By the time my wife and I got to Kassel to see the latest edition of the Documenta — the once-in-five-years event that, in the contemporary art world, rivals the Venice Biennale for direction-setting importance — its centerpiece had been removed from public view, its director had resigned in disgrace and the German government was promising to step up its supervision of the exhibitions to follow.

The scandal that engulfed what the German Jewish newspaper, Juedische Allgemeine, dubbed “Documenta of Shame” has implications that reach beyond the borders of Germany and the contemporary art milieu. The Western world, with its surfeit of money and its growing shortage of creativity, has been settling into the role of benevolent funder of whatever the creative energy of the downtrodden can produce. That energy, however, is anything but benevolent. The feeding hand may get bitten off — and that’s a scary prospect for Western bureaucrats and politicians, both in and outside the arts.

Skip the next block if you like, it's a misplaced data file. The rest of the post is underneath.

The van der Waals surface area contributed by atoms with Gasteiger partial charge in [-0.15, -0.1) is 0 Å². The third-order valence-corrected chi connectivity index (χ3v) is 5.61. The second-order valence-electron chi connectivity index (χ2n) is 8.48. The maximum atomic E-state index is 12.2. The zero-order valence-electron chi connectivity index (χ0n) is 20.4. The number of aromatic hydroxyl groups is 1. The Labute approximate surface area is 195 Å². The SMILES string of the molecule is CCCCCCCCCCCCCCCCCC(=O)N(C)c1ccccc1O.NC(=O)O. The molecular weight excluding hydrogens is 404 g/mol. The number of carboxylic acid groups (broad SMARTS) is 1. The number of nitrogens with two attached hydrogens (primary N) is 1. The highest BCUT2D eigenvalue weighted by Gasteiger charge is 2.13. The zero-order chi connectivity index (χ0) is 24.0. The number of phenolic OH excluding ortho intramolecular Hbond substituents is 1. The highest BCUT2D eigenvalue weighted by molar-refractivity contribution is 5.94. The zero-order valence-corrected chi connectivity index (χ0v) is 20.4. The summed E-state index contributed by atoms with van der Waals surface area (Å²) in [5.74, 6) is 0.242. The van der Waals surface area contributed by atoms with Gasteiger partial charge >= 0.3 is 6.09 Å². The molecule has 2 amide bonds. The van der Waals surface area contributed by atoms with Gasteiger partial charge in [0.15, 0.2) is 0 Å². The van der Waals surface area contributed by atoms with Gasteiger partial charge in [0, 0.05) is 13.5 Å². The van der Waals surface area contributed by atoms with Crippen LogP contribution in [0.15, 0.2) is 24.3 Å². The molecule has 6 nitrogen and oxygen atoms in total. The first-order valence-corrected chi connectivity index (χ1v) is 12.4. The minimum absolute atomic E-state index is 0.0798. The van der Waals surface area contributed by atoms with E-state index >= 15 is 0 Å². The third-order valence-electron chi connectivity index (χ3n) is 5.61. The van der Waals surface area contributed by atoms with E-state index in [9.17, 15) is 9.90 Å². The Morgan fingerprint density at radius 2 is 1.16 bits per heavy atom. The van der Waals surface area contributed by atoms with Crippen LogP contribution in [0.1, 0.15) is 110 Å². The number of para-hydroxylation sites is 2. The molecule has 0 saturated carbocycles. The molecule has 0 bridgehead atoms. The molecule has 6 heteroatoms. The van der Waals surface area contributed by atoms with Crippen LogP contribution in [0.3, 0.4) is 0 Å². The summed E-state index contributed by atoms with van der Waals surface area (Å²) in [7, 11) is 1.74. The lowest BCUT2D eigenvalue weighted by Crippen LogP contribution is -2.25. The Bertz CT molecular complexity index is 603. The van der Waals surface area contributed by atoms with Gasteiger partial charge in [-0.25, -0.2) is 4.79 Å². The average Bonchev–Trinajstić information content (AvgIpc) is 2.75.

Documenta, set up in 1955 by artist, architect and designer Arnold Bode to breathe new life into his bombed-out home city of Kassel, began as a large modern art exhibition and went through a number of permutations to arrive at its current format: Although a non-profit foundation partly funded by the German federal government, the state of Hesse and the city of Kassel runs the business side of things, the curator, chosen by an advisory board, has a free hand to pick the artists and organize the exhibition spaces. For artists from countries burdened with various forms of censorship, the curator’s freedom of action is a Western gift almost as valuable as the considerable money that sustains the effort: This year, the budget is 42.2 million euros, but that limit may be exceeded, as it was in 2017, when the city and state had to assume Documenta’s debts to save it.